Over 21 years ago, a tall and lanky lefthander from Northern California with a University of Southern California education made his Major League debut as a member of the now defunct Montreal Expos, throwing five innings of two run ball against the Pirates to earn his first Major League win. The next season he made 28 starts and walked 96 batters in 160.2 innings, getting traded to Seattle in the process. He would go on to lead the big leagues in walks in 1990 (120 BB), 1991 (152), and 1992 (140), and it wasn’t until his age-29 season that he broke through and established himself as an elite starting pitcher.
That pitcher walked away from the game yesterday, having led the league in strikeouts nine times and being named the Cy Young Award winner five times. He would finish in the top three of the voting on four other occasions. Randy Johnson hangs ’em up as one of the game’s very best, though his time in New York is largely remembered as a disappointment.
George Steinbrenner had long desired to bring The Big Unit to the Bronx, and he made no secret of it. “God, who wouldn’t love to have Randy Johnson?” Steinbrenner told ESPN Radio in 2004. “He’s a dominator and we’d love to have him. Anybody would love to have him.” The Boss’ wish came true following the ’04 season, when he masterminded a deal that sent Javy Vazquez plus two prospects and cash to Arizona for Johnson. Before he even had a chance to put on his jersey during the introductory press conference, the team gave Johnson a two-year contract extension worth $32M, and he responded by roughing up a CBS cameraman on a midtown sidewalk.
Expectations were high heading into 2005, after all Johnson was coming off a season in which he struck out 290 and allowed just 221 baserunners in 245.2 innings. Unfortunately, Randy was rather ordinary out of the gate. After allowing one run in six innings to earn the win against the Red Sox on Opening Day, Johnson posted a 4.39 ERA and a .751 OPS against in his next 16 starts. His record stood at 6-6 on July 1st, and he had lost a full mile an hour off his fastball from the year before.
Johnson settled in and was very good down the stretch, pitching to a 3.32 ERA with a .648 OPS against in his final 17 starts. The Yankees won five of his six starts against Boston, which proved to be the difference in the AL East race. The two clubs finished with identical 95-67 records, but the Yanks were crowned division champs because they had won the season series 10-9.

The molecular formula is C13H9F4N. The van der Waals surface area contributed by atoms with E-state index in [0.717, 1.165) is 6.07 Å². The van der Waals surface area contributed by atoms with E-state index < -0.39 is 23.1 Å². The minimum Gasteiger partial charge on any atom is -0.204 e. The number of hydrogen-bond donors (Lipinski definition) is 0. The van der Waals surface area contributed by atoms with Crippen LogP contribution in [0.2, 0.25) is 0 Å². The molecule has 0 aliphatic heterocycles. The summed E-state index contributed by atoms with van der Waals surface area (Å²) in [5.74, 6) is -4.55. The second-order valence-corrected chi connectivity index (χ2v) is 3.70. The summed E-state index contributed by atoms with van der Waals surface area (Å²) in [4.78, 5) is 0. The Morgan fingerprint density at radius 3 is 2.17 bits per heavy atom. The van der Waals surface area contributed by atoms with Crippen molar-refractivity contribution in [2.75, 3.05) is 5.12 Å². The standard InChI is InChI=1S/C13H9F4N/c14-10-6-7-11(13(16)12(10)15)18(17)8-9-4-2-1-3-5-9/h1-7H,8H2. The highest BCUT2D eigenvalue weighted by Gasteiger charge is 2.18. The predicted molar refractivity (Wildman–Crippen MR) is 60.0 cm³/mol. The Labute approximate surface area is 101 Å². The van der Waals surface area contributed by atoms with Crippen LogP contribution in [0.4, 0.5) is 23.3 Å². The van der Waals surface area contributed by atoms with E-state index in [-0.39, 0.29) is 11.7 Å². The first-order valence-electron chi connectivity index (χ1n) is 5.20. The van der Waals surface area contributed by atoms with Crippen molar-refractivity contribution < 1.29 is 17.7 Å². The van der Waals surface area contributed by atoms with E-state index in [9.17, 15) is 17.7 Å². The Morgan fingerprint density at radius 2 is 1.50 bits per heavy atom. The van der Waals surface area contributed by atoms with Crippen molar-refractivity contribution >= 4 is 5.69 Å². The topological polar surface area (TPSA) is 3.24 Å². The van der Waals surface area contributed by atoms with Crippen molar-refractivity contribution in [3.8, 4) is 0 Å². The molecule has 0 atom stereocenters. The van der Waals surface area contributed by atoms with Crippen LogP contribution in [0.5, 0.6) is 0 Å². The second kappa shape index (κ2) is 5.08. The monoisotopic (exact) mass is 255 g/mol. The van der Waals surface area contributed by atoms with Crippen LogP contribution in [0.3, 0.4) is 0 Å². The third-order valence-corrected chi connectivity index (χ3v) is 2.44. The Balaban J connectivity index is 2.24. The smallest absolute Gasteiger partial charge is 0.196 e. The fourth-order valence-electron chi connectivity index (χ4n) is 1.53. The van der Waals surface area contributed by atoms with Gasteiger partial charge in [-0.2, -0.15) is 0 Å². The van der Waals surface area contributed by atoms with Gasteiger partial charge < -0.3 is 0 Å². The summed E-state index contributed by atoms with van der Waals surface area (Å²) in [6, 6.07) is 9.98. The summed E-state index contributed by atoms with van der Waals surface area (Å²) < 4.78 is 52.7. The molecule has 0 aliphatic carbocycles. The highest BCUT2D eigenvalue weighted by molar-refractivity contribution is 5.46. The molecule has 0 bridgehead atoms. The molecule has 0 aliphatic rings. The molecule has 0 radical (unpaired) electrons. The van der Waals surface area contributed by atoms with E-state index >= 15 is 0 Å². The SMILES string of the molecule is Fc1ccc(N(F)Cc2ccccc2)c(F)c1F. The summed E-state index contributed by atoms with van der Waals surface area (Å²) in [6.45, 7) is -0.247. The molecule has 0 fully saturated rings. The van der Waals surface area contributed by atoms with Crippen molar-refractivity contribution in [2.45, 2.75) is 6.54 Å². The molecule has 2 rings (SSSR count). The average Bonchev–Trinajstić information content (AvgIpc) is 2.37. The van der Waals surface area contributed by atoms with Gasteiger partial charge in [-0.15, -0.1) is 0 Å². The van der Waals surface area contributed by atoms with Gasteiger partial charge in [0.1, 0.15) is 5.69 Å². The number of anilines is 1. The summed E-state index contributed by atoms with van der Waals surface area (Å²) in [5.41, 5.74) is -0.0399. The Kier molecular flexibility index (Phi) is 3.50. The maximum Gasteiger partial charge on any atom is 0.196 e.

Lined up to start Game Three of the ALDS against the Angels, Johnson lasted just three innings and allowed five runs as the Yanks got creamed on their own turf. By the time he came out of the bullpen in relief of Mike Mussina in Game Five, the Yankees’ fate was all but sealed. RJ had been the team’s best starter by a considerable margin all season, however the blame for their early playoff exit was hoisted squarely onto his shoulders.
Heading into the 2006 season, many expected big things out of The Big Unit since he had a season to acclimate himself to New York under his belt. “I think it will be more comfortable for him,” said manager Joe Torre. “I think that’s been from Spring Training all the way through. It’s been less hectic than last year.”
Johnson dominated the A’s on Opening Day, though his ERA stood at 5.25 on July 1st. He lost even more giddy-up off his fastball and battled lower back soreness the rest of the season, though it wasn’t until the end of the year that he decided to get it checked out. It was revealed that Johnson had a herniated disc in his back, and he needed an epidural before being cleared to take the mound in the ALDS. Against the Tigers, Johnson tossed another postseason dud in pinstripes, allowing five runs in just over five innings in Game Three as the Yanks were again sent home prematurely.
At 43-years-old and with a bad back, GM Brian Cashman traded Johnson back to the Diamondbacks for a reliever and three prospects after the 2006 campaign. In two years with the Yankees, Randy had a more than respectable 34-19 record with a 4.39 ERA, though his 6.92 ERA in three postseason appearances remain his Yankee legacy. His time in pinstripes had no effect on his status as a future first ballot Hall of Famer, though he’s viewed as just another mercenary – a grumpy mercenary, nonetheless – that failed to do the job he was brought in to do. He failed not because he was soft or because he didn’t care, but because he was unable to maintain his historical dominance into his 40’s.
Unfortunately for Yankee fans, Johnson will perhaps be better remembered for the damage he did against the Yanks than he did for them. He allowed just five hits in ten innings against the Bombers during the 1995 ALDS, winning Game Three before coming out of the bullpen to win the deciding Game Five. During the 2001 World Series, he beat the Yanks in Games Two, Six, and Seven, clinching the World Championship in relief after throwing seven innings the night before.
Randy Johnson announced his retirement from baseball last night, and it closed the book on perhaps the most dominant starting pitching career we’ll ever see. He retired with 739 more strikeouts than any other lefthanded pitcher in the history of baseball, and his career mark of 10.61 strikeouts per nine innings is the best by any pitcher ever. He’s the oldest pitcher in history to throw a perfect game (40), and this past season he joined the exclusive 300 win club.
The Big Unit may have been a big disappointment in New York because of his failure to deliver a World Championship, but the game said goodbye to one of it’s all-time greats yesterday.
Photo Credit: Tony Gutierrez, AP